We planned to catch Duhur prayer, snap the pictures, and rush to make it to the bus to Ramallah. After Duhur prayer, at 1:18 PM, I took the second picture of Nour & my mom. My mom made a comment about how today was by far the most beautiful of all the days we had spent so far. pic.twitter.com/0Nb8gxseNy
— Safa Hawash (@safahawash) April 13, 2019
The soldiers did the same thing to my mother who was holding onto my sister. I looked on in horror and attempted to help but I was spat on, pushed away and kicked repeatedly to the ground. I looked up at a blurred image of unknown hands as local men and women carried me away to prevent further harm and escalation. “There’s not much you can do right now,” they told me. “Stay back.” I did.
Then a soldier appeared, an officer perhaps, and picked up my sister’s passport before untying the handcuffs on her and my mom and giving the “golden ticket” back. For all he knew, he had successfully taught us a lesson without arresting us. He played his game right.
“Why did your sister pull out her passport immediately to shield herself from the dozens of armed soldiers surrounding her?” you may well ask. It’s fairly simple. Our government in the US — ourgovernment — continues to support and turn a blind eye to an Israeli government that treats Palestinians, people of Arab or Muslim heritage, including Americans, as second-class citizens, using, as we endured, physical aggression to enforce the brutal military occupation.
Every year, $3.8 billion of our tax money is being used to oppress us and many others. We were beaten, kicked, shackled and spat on in the name of America. My sister pulled out her passport under the false impression that it would bring her justice. The value given to nationality in this day and age is reflective of the Trump administration’s will to do anything for the sake of preserving political and financial relations. The only thing that our nationality did give us was the privilege of returning and sharing our story. Yet we were just three people among thousands of local Palestinians enduring such disgusting treatment on a daily basis with no way out and little to no recognition of their rights.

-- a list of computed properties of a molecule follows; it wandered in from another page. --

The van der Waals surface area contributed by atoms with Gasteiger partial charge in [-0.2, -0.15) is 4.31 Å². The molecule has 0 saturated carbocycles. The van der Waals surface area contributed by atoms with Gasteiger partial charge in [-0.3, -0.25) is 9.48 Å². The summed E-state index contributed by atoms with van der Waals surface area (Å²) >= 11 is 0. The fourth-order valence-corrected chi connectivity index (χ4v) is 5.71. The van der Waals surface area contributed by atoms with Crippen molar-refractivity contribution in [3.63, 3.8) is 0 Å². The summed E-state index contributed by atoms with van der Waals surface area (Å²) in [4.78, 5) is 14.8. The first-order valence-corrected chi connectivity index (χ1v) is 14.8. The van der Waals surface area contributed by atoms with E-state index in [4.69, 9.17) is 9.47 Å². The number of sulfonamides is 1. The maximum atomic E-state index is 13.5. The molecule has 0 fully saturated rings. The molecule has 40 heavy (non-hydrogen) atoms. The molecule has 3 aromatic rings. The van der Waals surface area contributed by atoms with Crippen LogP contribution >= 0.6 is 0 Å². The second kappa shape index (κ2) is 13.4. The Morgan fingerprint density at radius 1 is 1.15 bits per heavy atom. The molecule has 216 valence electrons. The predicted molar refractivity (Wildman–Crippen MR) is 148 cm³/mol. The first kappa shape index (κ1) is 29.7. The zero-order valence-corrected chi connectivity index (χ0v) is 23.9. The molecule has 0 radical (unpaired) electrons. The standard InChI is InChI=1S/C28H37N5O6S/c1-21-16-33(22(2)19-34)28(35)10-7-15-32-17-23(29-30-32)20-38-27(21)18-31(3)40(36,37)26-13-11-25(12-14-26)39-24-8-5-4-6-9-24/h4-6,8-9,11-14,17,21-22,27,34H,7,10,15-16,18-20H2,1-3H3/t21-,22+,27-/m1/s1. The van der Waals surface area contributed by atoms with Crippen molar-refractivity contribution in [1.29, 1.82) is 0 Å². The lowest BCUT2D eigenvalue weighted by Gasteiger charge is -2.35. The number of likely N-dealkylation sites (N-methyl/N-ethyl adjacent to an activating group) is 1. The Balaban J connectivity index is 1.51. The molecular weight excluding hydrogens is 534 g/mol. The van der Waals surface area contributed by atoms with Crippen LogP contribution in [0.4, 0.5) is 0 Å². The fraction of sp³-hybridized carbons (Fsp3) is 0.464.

Our day in Al-Aqsa had started at 11:46 am; we finished prayer and stood taking photos at 1:18 pm. One minute later, our peaceful morning was shattered by the excessively violent efforts to strip Palestinians of their right to exist. Sixteen minutes later, by 1:35 pm, we had seen with our own eyes what defines an eternity for Palestinians. Our 16 minutes came to an end. We returned to our home, but they aren’t allowed to exercise their legitimate right of return to their homes in what is now called Israel.
It took us just 16 minutes to understand what it means to be an American Muslim visiting Jerusalem; 16 minutes to learn that “I don’t care about your ID” isn’t a statement unique to our experience; 16 minutes to grasp that such a comment is a notion fostered by our very own President towards Muslim-Americans and people of colour; just 16 minutes to become part of a historical process of deep-seated, incessant Othering.